• The various rocket/missile pods/turrets also usually have lock-on capability, though usually only on air targets.
    • Halo 5: Guardians introduces the Hydra, which fires micro-missiles that can lock on to even infantry.
    • In Halo 4, the Mantis Mini-Mecha's missiles/rockets can only lock on to air targets, and only in the campaign at that. In Halo 5: Guardians, the lock-on is also available in multiplayer, and the campaign version can even lock on to multiple ground targets at once. The ONI Mantis in 5's Warzone mode can also lock on to ground targets.
    • In most Halo games, you get an audible warning when someone has locked on to you. Halo 5, with its abundance of guided anti-vehicle weaponry, has removed this feature.
  • All guided missiles in Warhawk take time to lock on, represented by a shrinking box around the target.
  • After Burner has instant lock-on missile (instead of a beep you hear "FIRE!") Move the cursor over an enemy, launch. Repeat.
  • Resident Evil 5 has the LRT laser guided system. The launcher itself doesn't actually do anything, however targeting the boss it is used against long enough results in a converging crosshair and a beep when lock on is made. Pulling the trigger result in a space satellite firing a powerful condensed beam into the boss.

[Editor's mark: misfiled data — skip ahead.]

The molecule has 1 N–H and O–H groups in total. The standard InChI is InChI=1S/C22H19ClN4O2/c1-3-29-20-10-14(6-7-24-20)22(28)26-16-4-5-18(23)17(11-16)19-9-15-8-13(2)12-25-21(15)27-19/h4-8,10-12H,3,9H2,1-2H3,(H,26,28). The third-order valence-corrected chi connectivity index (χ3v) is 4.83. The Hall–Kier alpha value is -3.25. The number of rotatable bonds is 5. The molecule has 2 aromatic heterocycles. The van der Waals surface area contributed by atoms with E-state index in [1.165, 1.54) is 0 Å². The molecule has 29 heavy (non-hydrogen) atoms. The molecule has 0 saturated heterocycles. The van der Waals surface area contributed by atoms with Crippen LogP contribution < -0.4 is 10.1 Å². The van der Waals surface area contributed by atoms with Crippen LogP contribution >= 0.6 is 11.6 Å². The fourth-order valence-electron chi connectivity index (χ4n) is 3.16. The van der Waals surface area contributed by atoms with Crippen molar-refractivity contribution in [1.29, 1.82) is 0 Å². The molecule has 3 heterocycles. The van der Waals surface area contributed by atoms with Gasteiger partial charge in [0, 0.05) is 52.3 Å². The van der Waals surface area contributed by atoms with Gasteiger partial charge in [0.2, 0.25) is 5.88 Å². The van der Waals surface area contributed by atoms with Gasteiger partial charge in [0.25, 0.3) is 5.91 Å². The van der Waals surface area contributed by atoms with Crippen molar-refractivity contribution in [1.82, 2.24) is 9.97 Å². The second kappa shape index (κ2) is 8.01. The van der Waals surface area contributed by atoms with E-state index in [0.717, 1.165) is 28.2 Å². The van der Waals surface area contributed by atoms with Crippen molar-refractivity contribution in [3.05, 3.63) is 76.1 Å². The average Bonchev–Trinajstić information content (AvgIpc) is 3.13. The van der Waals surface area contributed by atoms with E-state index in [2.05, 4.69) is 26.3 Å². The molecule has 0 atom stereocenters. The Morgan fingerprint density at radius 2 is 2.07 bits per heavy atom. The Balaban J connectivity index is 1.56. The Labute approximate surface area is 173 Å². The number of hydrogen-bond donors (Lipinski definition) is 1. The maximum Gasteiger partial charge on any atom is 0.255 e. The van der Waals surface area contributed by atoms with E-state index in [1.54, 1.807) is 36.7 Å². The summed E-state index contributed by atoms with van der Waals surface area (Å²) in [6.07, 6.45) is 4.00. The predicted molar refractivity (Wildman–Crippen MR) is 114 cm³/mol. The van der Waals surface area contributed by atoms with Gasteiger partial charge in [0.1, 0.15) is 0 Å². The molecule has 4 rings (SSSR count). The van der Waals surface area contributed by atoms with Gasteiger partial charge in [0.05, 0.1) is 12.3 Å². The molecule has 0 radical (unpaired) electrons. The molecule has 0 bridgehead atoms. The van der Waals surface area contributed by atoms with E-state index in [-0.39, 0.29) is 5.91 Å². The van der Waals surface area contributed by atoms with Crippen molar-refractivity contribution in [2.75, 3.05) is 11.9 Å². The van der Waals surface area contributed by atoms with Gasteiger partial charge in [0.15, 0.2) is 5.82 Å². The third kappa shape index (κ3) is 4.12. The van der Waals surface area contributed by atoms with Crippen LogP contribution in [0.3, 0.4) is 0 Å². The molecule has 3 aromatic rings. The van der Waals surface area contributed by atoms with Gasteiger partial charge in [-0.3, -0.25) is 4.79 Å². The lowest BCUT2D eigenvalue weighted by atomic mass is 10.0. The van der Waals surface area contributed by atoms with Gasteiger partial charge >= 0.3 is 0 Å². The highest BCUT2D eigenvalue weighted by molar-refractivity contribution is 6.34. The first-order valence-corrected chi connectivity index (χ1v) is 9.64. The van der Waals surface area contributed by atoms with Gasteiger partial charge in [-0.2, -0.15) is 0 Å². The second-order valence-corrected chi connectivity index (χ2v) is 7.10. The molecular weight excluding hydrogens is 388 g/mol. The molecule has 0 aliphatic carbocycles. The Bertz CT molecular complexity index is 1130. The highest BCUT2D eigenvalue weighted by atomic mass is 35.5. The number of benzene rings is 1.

• Rockets and normal torpedoes in Star Wars: Battlefront II take some time to acquire target lock, but homing missiles have an instant lock-on.
  • In most of the Star Fox series Arwings and Landmaster tanks can lock on and fire homing bombs and charged laser blasts.
  • The homing missiles in the Descent series make a distinctive sound to their target as they home in. Just one pulse of that sound is enough to make most veterans of the game twitch their fingers to instinctively dodge. Even worse in Descent 3's multiplayer, where players could assign pre-recorded audio taunts to keys. Guess how many people made one of their sounds the homing missile lock-on noise?
  • Much like the Wing Commander example, the FreeSpace series has this with aspect-seeking missiles and torpedoes - here justified as analyzing the target's armor to ensure maximum damage. Heat-seeking missiles ditch the lock-on time in exchange for being more susceptible to a High-Speed Missile Dodge. Both kinds of missiles can also be distracted with "countermeasures", electromagnetically active chaff designed to confuse the seeker head.